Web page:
Astros 3, Athletics 2: Brad Peacock took a shutout into the eighth inning, the A’s mounted a rally, but it fell short and they fell out of first place in the West. Speaking of Peacock, you should totally go read this story about the making of and history of the movie “Clue.” Which is an all-time guilty pleasure of mine. When people say they don’t like it it-it- the f – it -flam – flames. Flames, on the side of my face, breathing-breathl- heaving breaths. Heaving breaths… Heathing…

Angels 6, Rays 2: The Angels knocked 11 hits off of David Price and the Rays lost for the ninth time in their last 12 games. They maintain their 2.5 game lead over the Yankees for the wild card but, boy howdy, are they skidding.

Adam Eaton sustains leg injury after tripping over first base

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Nationals’ outfielder Adam Eaton was carried off the field after stumbling over first base on Friday night. In the ninth inning of the Nationals’ 7-5 loss to the Mets, Eaton appeared to catch his ankle on the bag as he ran out an infield single, suffering a leg injury on the fall. He was unable to put pressure on his left leg after the play and required assistance by two of the Nationals’ athletic trainers as he exited the field.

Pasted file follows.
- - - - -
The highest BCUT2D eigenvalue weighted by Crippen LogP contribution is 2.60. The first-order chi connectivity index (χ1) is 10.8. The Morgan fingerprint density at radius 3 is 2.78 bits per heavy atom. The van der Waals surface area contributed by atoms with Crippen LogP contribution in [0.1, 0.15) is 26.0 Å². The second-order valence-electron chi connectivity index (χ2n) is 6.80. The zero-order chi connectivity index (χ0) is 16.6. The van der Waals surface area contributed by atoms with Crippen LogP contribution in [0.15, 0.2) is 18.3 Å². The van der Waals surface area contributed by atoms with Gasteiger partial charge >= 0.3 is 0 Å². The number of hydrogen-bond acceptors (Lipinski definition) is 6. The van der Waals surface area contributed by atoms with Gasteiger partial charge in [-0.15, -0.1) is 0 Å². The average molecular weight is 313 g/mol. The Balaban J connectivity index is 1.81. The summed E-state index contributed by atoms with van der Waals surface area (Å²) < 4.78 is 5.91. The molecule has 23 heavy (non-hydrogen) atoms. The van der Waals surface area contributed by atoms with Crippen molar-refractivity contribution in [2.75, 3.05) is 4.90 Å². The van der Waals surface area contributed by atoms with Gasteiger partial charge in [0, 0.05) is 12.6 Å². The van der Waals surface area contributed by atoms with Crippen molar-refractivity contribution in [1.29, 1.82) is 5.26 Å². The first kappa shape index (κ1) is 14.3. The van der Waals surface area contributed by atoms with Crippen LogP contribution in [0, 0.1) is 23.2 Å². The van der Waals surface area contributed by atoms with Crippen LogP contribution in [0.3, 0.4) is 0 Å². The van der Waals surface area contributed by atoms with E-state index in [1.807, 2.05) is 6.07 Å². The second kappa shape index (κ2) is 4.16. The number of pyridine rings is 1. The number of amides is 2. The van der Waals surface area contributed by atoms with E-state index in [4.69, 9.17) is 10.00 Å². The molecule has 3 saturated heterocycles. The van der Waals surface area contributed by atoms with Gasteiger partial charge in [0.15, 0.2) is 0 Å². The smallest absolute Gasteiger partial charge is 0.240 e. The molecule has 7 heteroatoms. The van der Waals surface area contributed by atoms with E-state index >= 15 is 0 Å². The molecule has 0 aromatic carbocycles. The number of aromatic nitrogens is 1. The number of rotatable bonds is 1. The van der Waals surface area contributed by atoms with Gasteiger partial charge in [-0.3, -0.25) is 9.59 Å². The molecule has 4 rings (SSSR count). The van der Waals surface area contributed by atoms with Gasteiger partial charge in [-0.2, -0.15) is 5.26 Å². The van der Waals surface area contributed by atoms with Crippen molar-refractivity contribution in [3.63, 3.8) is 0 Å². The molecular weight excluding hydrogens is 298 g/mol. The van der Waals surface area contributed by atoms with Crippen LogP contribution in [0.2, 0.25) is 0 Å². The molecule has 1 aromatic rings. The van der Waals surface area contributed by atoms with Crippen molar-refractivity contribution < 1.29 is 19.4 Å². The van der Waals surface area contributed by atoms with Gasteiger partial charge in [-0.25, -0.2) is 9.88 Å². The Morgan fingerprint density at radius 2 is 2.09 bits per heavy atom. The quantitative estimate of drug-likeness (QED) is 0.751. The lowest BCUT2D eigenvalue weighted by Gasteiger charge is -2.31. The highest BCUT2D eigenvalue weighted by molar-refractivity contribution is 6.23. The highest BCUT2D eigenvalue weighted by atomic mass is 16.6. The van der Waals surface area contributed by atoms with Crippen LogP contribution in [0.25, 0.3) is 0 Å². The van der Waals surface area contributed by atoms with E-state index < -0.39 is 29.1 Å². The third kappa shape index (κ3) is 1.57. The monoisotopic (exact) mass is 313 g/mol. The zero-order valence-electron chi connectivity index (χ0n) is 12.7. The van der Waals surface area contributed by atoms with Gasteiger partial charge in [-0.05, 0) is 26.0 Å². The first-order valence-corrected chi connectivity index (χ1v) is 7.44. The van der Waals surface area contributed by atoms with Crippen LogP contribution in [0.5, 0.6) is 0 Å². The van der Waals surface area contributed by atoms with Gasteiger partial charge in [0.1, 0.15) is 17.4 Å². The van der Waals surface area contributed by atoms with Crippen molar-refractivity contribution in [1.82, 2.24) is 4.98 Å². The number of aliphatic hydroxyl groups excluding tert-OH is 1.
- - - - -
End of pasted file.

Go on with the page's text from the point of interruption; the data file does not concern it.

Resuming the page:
Eaton is scheduled to undergo an MRI on Saturday, but Nationals’ manager Dusty Baker told reporters that it “doesn’t look too good.” It’s the first significant leg injury the outfielder has sustained since 2014, when he went on the 15-day disabled list with a hamstring strain. He’ll likely be replaced by Michael Taylor in center field for the next couple of games, though that could be a temporary fix as the Nationals seek a better solution during Eaton’s recovery process.

Madison Bumgarner likely sidelined through the All-Star break

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It’s been just over a week since Giants’ left-hander Madison Bumgarner got a serious scare after a nasty dirt bike accident. He escaped with bruised ribs and a Grade 2 strain of his left shoulder AC joint, but there was some speculation that the injuries would cause a significant, if not permanent, setback in the southpaw’s career. Thankfully, things aren’t looking quite so bleak today. Not only will Bumgarner not require surgery, but he could return as soon as the week following the All-Star break, the Giants said Friday.

Of course, that timeline is wholly dependent on how smoothly the recovery process goes, so nothing is set in stone yet. NBC Sports Bay Area’s Alex Pavlovic estimates 2-3 months of rest and rehab, including “two months before he can get back on the mound and then another three to four weeks of throwing and rehab starts before he’s big league-ready.” It’s a long and laborious schedule, but still looks much better than any surgical alternative.

Prior to the accident, Bumgarner was working on a solid start to the 2017 season. He maintained a 3.00 ERA, 1.3 BB/9 and 9.3 SO/9 through 27 innings with the club, though his average 1.75 runs of support per start fed into an 0-3 record.